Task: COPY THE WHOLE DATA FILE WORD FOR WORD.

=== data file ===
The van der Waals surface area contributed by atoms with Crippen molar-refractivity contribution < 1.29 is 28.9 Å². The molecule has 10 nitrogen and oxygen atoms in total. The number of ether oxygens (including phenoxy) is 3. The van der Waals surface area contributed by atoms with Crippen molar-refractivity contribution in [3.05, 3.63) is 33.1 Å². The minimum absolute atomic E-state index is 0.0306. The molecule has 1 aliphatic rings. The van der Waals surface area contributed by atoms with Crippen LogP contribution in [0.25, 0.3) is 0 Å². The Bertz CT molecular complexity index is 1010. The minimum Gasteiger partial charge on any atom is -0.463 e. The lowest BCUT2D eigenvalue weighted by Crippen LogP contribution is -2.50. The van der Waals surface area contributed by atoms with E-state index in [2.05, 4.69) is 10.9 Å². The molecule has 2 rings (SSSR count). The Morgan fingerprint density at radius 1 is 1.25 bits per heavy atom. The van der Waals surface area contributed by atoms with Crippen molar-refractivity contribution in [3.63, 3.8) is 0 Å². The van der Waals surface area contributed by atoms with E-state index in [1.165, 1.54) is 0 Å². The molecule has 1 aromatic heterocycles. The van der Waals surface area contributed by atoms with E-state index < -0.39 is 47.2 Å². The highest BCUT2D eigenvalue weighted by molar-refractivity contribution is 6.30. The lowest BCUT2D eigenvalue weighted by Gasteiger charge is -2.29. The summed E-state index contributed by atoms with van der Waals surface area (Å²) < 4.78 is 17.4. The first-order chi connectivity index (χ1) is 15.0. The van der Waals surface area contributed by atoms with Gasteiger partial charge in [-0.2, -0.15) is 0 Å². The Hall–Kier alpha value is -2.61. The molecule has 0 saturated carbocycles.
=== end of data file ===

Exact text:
The van der Waals surface area contributed by atoms with Crippen molar-refractivity contribution < 1.29 is 28.9 Å². The molecule has 10 nitrogen and oxygen atoms in total. The number of ether oxygens (including phenoxy) is 3. The van der Waals surface area contributed by atoms with Crippen molar-refractivity contribution in [3.05, 3.63) is 33.1 Å². The minimum absolute atomic E-state index is 0.0306. The molecule has 1 aliphatic rings. The van der Waals surface area contributed by atoms with Crippen LogP contribution in [0.25, 0.3) is 0 Å². The Bertz CT molecular complexity index is 1010. The minimum Gasteiger partial charge on any atom is -0.463 e. The lowest BCUT2D eigenvalue weighted by Crippen LogP contribution is -2.50. The van der Waals surface area contributed by atoms with E-state index in [2.05, 4.69) is 10.9 Å². The molecule has 2 rings (SSSR count). The Morgan fingerprint density at radius 1 is 1.25 bits per heavy atom. The van der Waals surface area contributed by atoms with Crippen molar-refractivity contribution in [3.63, 3.8) is 0 Å². The van der Waals surface area contributed by atoms with E-state index in [1.165, 1.54) is 0 Å². The molecule has 1 aromatic heterocycles. The van der Waals surface area contributed by atoms with E-state index < -0.39 is 47.2 Å². The highest BCUT2D eigenvalue weighted by molar-refractivity contribution is 6.30. The lowest BCUT2D eigenvalue weighted by Gasteiger charge is -2.29. The summed E-state index contributed by atoms with van der Waals surface area (Å²) < 4.78 is 17.4. The first-order chi connectivity index (χ1) is 15.0. The van der Waals surface area contributed by atoms with Gasteiger partial charge in [-0.2, -0.15) is 0 Å². The Hall–Kier alpha value is -2.61. The molecule has 0 saturated carbocycles.